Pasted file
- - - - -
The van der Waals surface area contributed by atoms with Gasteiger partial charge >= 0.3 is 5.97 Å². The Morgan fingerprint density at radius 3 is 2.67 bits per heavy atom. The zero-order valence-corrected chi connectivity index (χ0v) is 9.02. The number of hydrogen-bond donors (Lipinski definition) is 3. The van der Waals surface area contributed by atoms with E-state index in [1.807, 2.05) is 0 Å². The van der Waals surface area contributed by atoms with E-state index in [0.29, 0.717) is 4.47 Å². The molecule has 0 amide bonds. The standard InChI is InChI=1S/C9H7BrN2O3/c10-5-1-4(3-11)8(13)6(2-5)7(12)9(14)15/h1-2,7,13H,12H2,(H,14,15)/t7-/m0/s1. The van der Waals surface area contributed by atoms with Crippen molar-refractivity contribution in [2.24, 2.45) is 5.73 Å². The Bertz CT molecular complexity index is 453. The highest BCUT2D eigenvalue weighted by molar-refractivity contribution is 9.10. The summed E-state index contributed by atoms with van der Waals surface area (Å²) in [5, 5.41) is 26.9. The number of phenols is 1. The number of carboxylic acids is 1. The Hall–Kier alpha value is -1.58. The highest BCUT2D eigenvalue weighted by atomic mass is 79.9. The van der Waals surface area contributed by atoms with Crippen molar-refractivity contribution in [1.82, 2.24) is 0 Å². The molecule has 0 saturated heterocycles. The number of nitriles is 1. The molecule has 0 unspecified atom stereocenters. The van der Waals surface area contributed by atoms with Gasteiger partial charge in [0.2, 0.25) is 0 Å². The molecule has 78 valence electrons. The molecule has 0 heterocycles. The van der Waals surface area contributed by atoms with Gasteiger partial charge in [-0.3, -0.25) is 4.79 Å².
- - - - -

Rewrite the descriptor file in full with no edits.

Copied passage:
The van der Waals surface area contributed by atoms with Gasteiger partial charge >= 0.3 is 5.97 Å². The Morgan fingerprint density at radius 3 is 2.67 bits per heavy atom. The zero-order valence-corrected chi connectivity index (χ0v) is 9.02. The number of hydrogen-bond donors (Lipinski definition) is 3. The van der Waals surface area contributed by atoms with E-state index in [1.807, 2.05) is 0 Å². The van der Waals surface area contributed by atoms with E-state index in [0.29, 0.717) is 4.47 Å². The molecule has 0 amide bonds. The standard InChI is InChI=1S/C9H7BrN2O3/c10-5-1-4(3-11)8(13)6(2-5)7(12)9(14)15/h1-2,7,13H,12H2,(H,14,15)/t7-/m0/s1. The van der Waals surface area contributed by atoms with Crippen molar-refractivity contribution in [2.24, 2.45) is 5.73 Å². The Bertz CT molecular complexity index is 453. The highest BCUT2D eigenvalue weighted by molar-refractivity contribution is 9.10. The summed E-state index contributed by atoms with van der Waals surface area (Å²) in [5, 5.41) is 26.9. The number of phenols is 1. The number of carboxylic acids is 1. The Hall–Kier alpha value is -1.58. The highest BCUT2D eigenvalue weighted by atomic mass is 79.9. The van der Waals surface area contributed by atoms with Crippen molar-refractivity contribution in [1.82, 2.24) is 0 Å². The molecule has 0 saturated heterocycles. The number of nitriles is 1. The molecule has 0 unspecified atom stereocenters. The van der Waals surface area contributed by atoms with Gasteiger partial charge in [0.2, 0.25) is 0 Å². The molecule has 78 valence electrons. The molecule has 0 heterocycles. The van der Waals surface area contributed by atoms with Gasteiger partial charge in [-0.3, -0.25) is 4.79 Å².